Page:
Tips that help me in debates:

- Know when to abort a debate. Some debates just aren't wort it.

- Listen to who you are debating don't make blanket assumptions about the other person's position but do try to anticipate arguments they may use and how to refute them.

- Educate yourself on the logical fallacies by using websites with examples... it took me a while to be proficient in recognizing when another person is using a logical fallacy... cheat sheets help.

- Don't debate about things you aren't reasonably educated in/informed on. You don't need to be an expert by any means on the topic though.

Thanks everyone for all the input!! This has proved much more helpful than I thought it would be! :)

I notice you are concerned with defending yourself to Christians. Don't look at it this way. Of course if you feel like you're in the defensive position, you panic. Your competitor is the one making the claim. He is the one that needs to defend and prove his position to YOU. The burden of proof lies on the one making the claim. If someone wants to know why you're an atheist, just say you're not convinced by the evidence you've been presented (assuming that's true). Do some research on common theist arguments and refutations (I recommend Talk Origins for claims involving God as a creator of the universe:, so that when they try to throw out some new "evidence" to convince you, you can concisely explain why you're not convinced. Then turn it around on him: Why does HE believe what he believes? Remember, he is the one making the claim. He is the one in the hot seat. You just have to explain why his arguments suck.


As to arguments vs. polite conversations: no one is ready for a full-on argument when they first start out. If your opposition gets rude, mean, or loud, simply refuse to continue the conversation unless you can have it in a more respectful manner. You reserve the right to withdraw from the debate. This does not have to mean defeat, although your opponent may see it as such. As time goes by, you'll get better at meeting confrontations head-on.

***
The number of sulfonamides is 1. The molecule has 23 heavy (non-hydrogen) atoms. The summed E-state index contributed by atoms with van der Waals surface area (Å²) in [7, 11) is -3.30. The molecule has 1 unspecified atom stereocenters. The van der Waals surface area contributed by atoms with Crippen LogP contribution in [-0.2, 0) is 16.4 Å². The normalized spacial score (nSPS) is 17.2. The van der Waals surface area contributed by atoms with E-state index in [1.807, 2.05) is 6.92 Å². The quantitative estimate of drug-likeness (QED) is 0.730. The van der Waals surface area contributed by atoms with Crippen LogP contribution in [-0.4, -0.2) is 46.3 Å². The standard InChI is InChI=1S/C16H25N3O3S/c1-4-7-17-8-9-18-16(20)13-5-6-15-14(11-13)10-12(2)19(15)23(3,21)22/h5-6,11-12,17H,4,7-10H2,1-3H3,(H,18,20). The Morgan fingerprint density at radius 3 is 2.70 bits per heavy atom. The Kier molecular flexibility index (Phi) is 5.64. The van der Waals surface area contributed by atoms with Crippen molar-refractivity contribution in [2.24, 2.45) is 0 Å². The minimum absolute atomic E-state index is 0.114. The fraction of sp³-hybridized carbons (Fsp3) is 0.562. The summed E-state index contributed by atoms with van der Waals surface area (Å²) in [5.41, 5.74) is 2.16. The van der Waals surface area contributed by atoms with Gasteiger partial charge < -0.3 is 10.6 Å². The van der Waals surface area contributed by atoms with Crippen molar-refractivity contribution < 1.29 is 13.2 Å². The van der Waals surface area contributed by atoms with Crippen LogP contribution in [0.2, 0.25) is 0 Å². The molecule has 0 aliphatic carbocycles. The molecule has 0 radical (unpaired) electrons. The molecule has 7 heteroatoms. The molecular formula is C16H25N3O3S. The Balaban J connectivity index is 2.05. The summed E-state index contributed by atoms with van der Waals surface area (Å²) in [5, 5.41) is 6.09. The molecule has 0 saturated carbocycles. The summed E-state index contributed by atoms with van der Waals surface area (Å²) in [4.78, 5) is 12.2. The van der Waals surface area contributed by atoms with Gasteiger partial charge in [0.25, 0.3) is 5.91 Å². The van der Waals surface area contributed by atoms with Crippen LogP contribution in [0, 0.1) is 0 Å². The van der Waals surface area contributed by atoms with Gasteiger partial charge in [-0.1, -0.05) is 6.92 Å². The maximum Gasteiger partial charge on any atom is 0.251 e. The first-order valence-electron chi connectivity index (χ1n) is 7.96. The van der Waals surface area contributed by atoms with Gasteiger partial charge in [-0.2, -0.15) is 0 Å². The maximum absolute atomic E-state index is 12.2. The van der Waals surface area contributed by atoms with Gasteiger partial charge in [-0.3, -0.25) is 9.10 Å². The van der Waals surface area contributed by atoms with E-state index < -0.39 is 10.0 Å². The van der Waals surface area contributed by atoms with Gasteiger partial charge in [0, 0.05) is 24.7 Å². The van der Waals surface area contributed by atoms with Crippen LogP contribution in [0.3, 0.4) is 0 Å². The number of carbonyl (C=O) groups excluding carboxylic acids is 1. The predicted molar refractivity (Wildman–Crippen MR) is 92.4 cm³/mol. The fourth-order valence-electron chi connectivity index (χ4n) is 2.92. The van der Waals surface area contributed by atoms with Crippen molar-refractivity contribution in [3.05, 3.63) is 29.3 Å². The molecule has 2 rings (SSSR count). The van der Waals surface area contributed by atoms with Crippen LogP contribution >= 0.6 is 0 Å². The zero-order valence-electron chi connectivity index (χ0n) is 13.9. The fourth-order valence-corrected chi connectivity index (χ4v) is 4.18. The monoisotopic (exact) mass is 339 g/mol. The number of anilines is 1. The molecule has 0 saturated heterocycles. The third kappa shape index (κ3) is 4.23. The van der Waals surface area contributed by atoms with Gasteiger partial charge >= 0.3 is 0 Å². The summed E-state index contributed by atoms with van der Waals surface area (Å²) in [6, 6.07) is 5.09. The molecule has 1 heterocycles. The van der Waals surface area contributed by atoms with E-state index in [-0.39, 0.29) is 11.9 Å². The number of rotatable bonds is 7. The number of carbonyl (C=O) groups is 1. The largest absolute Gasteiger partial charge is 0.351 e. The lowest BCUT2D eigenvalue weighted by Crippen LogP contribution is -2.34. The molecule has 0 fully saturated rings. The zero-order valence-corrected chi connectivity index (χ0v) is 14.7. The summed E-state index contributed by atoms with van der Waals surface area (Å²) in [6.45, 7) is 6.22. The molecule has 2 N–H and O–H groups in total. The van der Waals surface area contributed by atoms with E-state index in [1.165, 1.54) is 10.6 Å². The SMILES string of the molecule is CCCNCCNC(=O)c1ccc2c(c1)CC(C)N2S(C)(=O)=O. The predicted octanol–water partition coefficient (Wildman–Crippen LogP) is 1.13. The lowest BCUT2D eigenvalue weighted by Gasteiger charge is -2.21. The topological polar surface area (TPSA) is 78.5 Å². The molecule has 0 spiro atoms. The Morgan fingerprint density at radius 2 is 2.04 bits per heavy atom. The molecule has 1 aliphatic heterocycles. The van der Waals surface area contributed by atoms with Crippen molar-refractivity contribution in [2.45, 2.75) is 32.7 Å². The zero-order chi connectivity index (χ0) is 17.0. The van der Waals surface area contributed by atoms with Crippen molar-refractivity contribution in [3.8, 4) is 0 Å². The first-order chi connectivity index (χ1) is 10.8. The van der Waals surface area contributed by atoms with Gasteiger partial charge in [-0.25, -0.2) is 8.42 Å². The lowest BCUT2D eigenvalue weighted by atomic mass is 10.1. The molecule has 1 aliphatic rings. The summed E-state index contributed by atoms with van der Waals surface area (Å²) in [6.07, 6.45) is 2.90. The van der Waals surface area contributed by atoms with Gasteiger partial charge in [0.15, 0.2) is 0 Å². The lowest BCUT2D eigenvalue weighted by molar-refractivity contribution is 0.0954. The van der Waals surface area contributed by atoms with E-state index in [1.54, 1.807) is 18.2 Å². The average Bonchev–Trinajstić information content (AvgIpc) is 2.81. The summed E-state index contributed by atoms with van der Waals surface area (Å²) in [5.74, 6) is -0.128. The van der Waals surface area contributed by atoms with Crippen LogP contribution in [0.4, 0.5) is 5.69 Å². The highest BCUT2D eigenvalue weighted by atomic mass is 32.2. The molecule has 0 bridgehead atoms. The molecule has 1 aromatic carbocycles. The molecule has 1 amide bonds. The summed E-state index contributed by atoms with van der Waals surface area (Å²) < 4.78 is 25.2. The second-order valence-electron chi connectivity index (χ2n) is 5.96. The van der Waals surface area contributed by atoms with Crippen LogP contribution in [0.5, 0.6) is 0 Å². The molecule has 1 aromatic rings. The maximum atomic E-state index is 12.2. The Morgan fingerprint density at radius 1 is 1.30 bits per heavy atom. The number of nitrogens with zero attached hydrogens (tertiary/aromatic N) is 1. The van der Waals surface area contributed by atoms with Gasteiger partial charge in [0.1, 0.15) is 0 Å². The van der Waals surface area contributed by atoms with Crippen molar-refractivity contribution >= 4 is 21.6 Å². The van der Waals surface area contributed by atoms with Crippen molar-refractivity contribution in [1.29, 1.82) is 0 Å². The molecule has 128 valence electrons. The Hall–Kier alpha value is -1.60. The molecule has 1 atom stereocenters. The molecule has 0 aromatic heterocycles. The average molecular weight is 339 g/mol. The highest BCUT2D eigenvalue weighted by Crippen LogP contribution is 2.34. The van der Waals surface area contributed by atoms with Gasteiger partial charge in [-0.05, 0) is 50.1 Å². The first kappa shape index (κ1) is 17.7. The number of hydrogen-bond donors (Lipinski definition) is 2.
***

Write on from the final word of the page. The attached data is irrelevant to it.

Debate is pointless with a religious person.  The best bet is to simply smile and remove yourself from the waste of time. You cannot discus something with someone who is too brainwashed and/or stupid to see the potential of flawed reason or lack of logic. I generally shut them down and tell them that they are changing the subject to one of the social taboos that I do not discus unless or until they are willing to sign a contract of discussion.


No signature, no discussion. I keep 10-14 of these contracts with me in most circumstances in which I may wind up running across a Christian (aka: after one of my lectures or during one of my book signings and discussions etc). I am having the contract printed up in a smaller laminated form so that I can keep it on hand for unexpected occasions. I simply don't have time to waste discussing imbecilic nonsense with under-intelligent brainwashed sheep!


But if you want to save time and keep it simple just tell them this; "Look I will give you five minutes, and I am timing you, to explain to me some logical argument for the existence of God. BUT,.. You cannot use the Bible. If God exists, there should be plenty of non-scriptural, logical verifiable proof that is unique and exclusive to only God, that proves that he exists. If you cannot prove God without the Bible then don't waste my 5 minutes with your nonsense. Agreed?"


Of course this will end their entire discussion point. Some will try to talk about nature, the world, the universe etc as proof, but you simply state , actually there is far greater proof that all of what you ascribe to God is natural and not made by any Deity. Anything else?" (Then quote them their remaining time.)